In a recent weapons amnesty, Macedonian authorities offered people who handed in their guns the chance to win a car in a lottery. Despite the somewhat unusual incentive, only a fraction of the thousands of illegal weapons believed to be in private hands were collected. International experts say that, nevertheless, the campaign was a success.
Prague, 17 December 2003 (RFE/RL) -- By all accounts, weapons are hardly a rare commodity in Macedonia, a nation of some 2 million people.
Estimates vary greatly. But according to a recent study by the Small Arms Survey -- a Geneva-based nongovernmental group considered a leading authority on the subject -- between 100,000 and 170,000 people in Macedonia illegally possess guns, some of them more than one.
An official Macedonian report said that private citizens hold an additional 156,000 legally registered small arms.
The Macedonian government, together with the United Nations Development Program, earlier this year launched a 45-day weapons amnesty, during which citizens could hand in their illegal or unwanted weapons without fear of prosecution.
As an added incentive, all those who voluntarily surrendered weapons were entered into a lottery, with a car as first prize.
But by the time the deadline of the amnesty expired on 15 December, officials had collected just 7,500 items, 6,400 of which guns. Some 100,000 pieces of ammunition and 165 kilograms of explosives were also turned over.
It's a modest figure, but international experts say the campaign was nevertheless a success -- especially when compared to similar initiatives in some neighboring countries.
Chrissie Hirst is Balkans coordinator for Saferworld, a London-based independent think-tank. She tells RFE/RL a similar one-month campaign earlier this year in Kosovo resulted in the collection of a total of 155 guns out of an estimated 400,000 illegal weapons.
"So therefore, collecting 6,400 weapons does not seem to be statistically very significant. But if you compare a 45-day action and this level of result of over 6,000 weapons with the other initiatives in the region, then it really is very significant," Hirst said.
As in the rest of the Balkans, the bulk of the weapons in Macedonia are the legacy of recent conflicts.
Many were smuggled in during the breakup of the former Yugoslavia in the early 1990s and later, as army warehouses were looted in Albania in 1997. In a recent report, Saferworld said weapons were trafficked through Macedonia, and in some cases stockpiled there, during the Kosovo war.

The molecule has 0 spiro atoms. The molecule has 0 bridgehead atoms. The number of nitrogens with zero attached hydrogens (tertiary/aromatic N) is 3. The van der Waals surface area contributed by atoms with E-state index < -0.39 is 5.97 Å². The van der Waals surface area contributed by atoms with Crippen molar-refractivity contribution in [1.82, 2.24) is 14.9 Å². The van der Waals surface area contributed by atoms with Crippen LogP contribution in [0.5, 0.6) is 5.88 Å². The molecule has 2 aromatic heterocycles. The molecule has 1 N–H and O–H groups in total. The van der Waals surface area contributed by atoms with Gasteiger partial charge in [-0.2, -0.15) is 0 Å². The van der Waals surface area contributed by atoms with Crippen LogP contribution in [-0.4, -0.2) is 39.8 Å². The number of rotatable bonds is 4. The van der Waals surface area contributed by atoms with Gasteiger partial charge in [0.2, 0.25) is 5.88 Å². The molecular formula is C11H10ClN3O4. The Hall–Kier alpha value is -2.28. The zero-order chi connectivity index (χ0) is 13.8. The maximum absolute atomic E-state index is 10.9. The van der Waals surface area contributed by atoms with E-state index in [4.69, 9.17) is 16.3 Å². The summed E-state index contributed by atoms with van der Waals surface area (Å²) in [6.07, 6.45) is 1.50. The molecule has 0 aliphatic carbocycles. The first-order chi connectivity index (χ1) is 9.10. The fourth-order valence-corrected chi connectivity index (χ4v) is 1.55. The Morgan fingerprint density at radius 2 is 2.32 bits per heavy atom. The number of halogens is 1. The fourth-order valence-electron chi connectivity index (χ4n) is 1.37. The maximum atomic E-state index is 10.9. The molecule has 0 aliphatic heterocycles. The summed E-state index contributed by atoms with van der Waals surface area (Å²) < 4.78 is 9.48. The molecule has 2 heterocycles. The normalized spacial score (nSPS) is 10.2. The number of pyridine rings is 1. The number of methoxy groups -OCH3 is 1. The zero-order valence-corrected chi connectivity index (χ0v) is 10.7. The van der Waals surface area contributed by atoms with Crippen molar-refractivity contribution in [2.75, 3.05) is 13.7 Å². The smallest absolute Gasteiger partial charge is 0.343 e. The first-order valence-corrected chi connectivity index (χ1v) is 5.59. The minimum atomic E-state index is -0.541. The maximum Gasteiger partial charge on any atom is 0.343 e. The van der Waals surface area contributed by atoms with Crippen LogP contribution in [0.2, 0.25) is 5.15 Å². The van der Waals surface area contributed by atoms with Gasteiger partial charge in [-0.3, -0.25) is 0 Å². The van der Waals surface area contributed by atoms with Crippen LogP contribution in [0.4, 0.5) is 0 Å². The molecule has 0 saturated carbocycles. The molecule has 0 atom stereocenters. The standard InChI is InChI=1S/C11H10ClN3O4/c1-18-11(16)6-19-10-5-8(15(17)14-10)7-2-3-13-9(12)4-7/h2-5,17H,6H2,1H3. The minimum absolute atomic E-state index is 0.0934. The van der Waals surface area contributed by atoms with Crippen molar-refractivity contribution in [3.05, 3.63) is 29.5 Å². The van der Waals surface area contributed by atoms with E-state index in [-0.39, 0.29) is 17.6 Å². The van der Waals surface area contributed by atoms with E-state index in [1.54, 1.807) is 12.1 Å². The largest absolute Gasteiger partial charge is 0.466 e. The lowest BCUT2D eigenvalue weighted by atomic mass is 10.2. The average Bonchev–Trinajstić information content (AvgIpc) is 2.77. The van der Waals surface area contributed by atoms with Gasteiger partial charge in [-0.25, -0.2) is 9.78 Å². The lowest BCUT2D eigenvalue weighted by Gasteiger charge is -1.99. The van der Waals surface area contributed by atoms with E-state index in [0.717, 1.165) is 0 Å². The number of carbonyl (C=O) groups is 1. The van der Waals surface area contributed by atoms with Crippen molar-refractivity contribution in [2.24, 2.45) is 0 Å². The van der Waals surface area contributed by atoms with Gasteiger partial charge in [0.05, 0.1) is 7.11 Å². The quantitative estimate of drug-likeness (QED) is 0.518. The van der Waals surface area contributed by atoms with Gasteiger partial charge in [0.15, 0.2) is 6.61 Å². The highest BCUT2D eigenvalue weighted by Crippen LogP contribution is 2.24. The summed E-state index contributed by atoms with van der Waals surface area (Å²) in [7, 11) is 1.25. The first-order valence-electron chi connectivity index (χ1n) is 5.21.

After the 2001 ethnic Albanian insurgency in the northwest of the country ended, rebels agreed to disarm -- but experts say many weapons remained in private hands, both among the ethnic Albanians, and the ethnic Macedonians, amid fears of a resurgence of the ethnic conflict.
A series of attacks by a shadowy ethnic Albanian guerrilla group this summer, as well as flourishing crime in the poorly policed former crisis area, further increased people's feelings of insecurity.
Hirst from Saferworld says the weapons amnesty was especially significant as a trust-building measure. "Perhaps what is also important is the symbolic aspect of this, that people are handing in illegal weapons -- and that's a very important step toward peace and away from conflict," Hirst said.
The government also had put a former ethnic Albanian rebel in charge of the weapons' collection program.
There were no breakdown figures of how many weapons were surrendered in predominantly ethnic Albanian and ethnic Macedonian areas. Experts say response was likely to have broken down less along ethnic lines and more according to the security situation in any particular area.
Vladimir Pandovski, the head of Macedonia's nongovernmental National Weapons Association, says there are concerns the amnesty campaign received little support in the 2001 crisis area, and cautions that much work remains to be done.
"I think this action is the beginning of a process which will likely continue throughout the decade as similar initiatives in neighboring countries show. It is a fact that citizens are unwilling to part with their illegal weapons. That's why we already have to start thinking now about how to proceed, with what models, and what measures and activities to carry out in order to decrease the current number of illegal weapons," Pandovski said.
Authorities previously said the 15 December deadline was final and that those who had failed to hand in their illegal weapons would face tough penalties, including up to 10 years in prison.
But weapons collection expert Hirst says any tough police action to confiscate illegal weapons could rekindle ethnic tensions.
"They have quite a difficult challenge," Hirst said. "They have to show that illegal arms possession is not something that will be tolerated, but at the same time they must be sensitive not to spark interethnic tensions."
Macedonian authorities seem to be have painted themselves into a corner. A series of amnesties held over a period of time would, no doubt, give better results. But at the same time the government was forced to make clear the law would be enforced with the current campaign in order to ensure any weapons would be returned at all.
(The Macedonian sub-unit of RFE/RL's South Slavic Service contributed to this report.)